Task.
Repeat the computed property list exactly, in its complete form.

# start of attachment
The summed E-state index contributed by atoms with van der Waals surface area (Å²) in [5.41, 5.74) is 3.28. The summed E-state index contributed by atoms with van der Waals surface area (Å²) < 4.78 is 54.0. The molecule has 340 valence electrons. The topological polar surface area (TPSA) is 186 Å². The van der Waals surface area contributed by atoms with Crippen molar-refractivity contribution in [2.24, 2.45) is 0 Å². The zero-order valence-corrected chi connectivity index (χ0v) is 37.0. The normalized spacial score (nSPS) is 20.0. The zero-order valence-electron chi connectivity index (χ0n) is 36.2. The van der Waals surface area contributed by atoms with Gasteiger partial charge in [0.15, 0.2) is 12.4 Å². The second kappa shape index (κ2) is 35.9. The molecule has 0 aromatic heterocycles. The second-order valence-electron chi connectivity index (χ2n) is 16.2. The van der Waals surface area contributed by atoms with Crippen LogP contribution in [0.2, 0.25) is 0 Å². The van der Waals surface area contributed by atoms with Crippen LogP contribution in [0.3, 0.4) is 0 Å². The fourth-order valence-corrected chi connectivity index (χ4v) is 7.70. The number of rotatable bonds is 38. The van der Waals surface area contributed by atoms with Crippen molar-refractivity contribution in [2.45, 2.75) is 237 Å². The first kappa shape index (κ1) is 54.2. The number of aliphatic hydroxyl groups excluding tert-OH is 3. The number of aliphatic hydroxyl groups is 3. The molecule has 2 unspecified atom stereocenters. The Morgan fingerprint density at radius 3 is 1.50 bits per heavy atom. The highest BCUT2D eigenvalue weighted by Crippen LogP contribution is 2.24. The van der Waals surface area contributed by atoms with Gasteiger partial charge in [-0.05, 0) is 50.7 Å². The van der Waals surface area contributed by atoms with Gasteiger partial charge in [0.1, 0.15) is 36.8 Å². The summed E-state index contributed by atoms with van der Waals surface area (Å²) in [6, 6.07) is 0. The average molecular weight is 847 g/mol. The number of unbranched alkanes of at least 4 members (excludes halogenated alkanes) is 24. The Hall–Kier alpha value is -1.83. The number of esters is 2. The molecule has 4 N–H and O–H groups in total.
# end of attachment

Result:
The summed E-state index contributed by atoms with van der Waals surface area (Å²) in [5.41, 5.74) is 3.28. The summed E-state index contributed by atoms with van der Waals surface area (Å²) < 4.78 is 54.0. The molecule has 340 valence electrons. The topological polar surface area (TPSA) is 186 Å². The van der Waals surface area contributed by atoms with Crippen molar-refractivity contribution in [2.24, 2.45) is 0 Å². The zero-order valence-corrected chi connectivity index (χ0v) is 37.0. The normalized spacial score (nSPS) is 20.0. The zero-order valence-electron chi connectivity index (χ0n) is 36.2. The van der Waals surface area contributed by atoms with Gasteiger partial charge in [0.15, 0.2) is 12.4 Å². The second kappa shape index (κ2) is 35.9. The molecule has 0 aromatic heterocycles. The second-order valence-electron chi connectivity index (χ2n) is 16.2. The van der Waals surface area contributed by atoms with Crippen LogP contribution in [0.2, 0.25) is 0 Å². The van der Waals surface area contributed by atoms with Crippen LogP contribution in [0.3, 0.4) is 0 Å². The fourth-order valence-corrected chi connectivity index (χ4v) is 7.70. The number of rotatable bonds is 38. The van der Waals surface area contributed by atoms with Crippen molar-refractivity contribution in [2.45, 2.75) is 237 Å². The first kappa shape index (κ1) is 54.2. The number of aliphatic hydroxyl groups excluding tert-OH is 3. The number of aliphatic hydroxyl groups is 3. The molecule has 2 unspecified atom stereocenters. The Morgan fingerprint density at radius 3 is 1.50 bits per heavy atom. The highest BCUT2D eigenvalue weighted by Crippen LogP contribution is 2.24. The van der Waals surface area contributed by atoms with Gasteiger partial charge in [-0.05, 0) is 50.7 Å². The van der Waals surface area contributed by atoms with Gasteiger partial charge in [0.1, 0.15) is 36.8 Å². The summed E-state index contributed by atoms with van der Waals surface area (Å²) in [6, 6.07) is 0. The average molecular weight is 847 g/mol. The number of unbranched alkanes of at least 4 members (excludes halogenated alkanes) is 24. The Hall–Kier alpha value is -1.83. The number of esters is 2. The molecule has 4 N–H and O–H groups in total.